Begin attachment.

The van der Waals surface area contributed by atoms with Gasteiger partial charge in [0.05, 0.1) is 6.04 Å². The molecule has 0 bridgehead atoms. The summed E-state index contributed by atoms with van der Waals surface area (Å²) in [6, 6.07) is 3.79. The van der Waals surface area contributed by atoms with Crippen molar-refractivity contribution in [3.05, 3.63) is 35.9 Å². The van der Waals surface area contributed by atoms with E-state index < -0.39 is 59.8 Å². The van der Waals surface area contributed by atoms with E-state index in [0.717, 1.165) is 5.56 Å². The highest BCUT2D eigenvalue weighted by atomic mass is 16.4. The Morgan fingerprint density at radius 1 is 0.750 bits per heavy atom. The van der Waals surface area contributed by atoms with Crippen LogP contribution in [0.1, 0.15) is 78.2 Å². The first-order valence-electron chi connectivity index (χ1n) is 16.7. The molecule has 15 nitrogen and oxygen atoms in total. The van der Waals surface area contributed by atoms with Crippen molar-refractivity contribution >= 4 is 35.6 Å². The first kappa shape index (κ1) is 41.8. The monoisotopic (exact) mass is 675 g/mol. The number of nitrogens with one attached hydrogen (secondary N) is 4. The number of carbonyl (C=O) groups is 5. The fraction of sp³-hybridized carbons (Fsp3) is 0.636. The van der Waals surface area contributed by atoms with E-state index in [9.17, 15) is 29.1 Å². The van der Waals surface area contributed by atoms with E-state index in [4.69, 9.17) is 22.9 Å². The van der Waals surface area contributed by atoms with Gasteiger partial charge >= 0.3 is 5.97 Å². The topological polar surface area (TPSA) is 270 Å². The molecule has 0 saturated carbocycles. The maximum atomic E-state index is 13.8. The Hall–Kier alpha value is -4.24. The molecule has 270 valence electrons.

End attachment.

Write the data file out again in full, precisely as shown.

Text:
The van der Waals surface area contributed by atoms with Gasteiger partial charge in [0.05, 0.1) is 6.04 Å². The molecule has 0 bridgehead atoms. The summed E-state index contributed by atoms with van der Waals surface area (Å²) in [6, 6.07) is 3.79. The van der Waals surface area contributed by atoms with Crippen molar-refractivity contribution in [3.05, 3.63) is 35.9 Å². The van der Waals surface area contributed by atoms with E-state index < -0.39 is 59.8 Å². The van der Waals surface area contributed by atoms with E-state index in [0.717, 1.165) is 5.56 Å². The highest BCUT2D eigenvalue weighted by atomic mass is 16.4. The Morgan fingerprint density at radius 1 is 0.750 bits per heavy atom. The van der Waals surface area contributed by atoms with Crippen LogP contribution in [0.1, 0.15) is 78.2 Å². The first-order valence-electron chi connectivity index (χ1n) is 16.7. The molecule has 15 nitrogen and oxygen atoms in total. The van der Waals surface area contributed by atoms with Crippen molar-refractivity contribution >= 4 is 35.6 Å². The first kappa shape index (κ1) is 41.8. The monoisotopic (exact) mass is 675 g/mol. The number of nitrogens with one attached hydrogen (secondary N) is 4. The number of carbonyl (C=O) groups is 5. The fraction of sp³-hybridized carbons (Fsp3) is 0.636. The van der Waals surface area contributed by atoms with E-state index in [9.17, 15) is 29.1 Å². The van der Waals surface area contributed by atoms with E-state index in [4.69, 9.17) is 22.9 Å². The van der Waals surface area contributed by atoms with Gasteiger partial charge >= 0.3 is 5.97 Å². The topological polar surface area (TPSA) is 270 Å². The molecule has 0 saturated carbocycles. The maximum atomic E-state index is 13.8. The Hall–Kier alpha value is -4.24. The molecule has 270 valence electrons.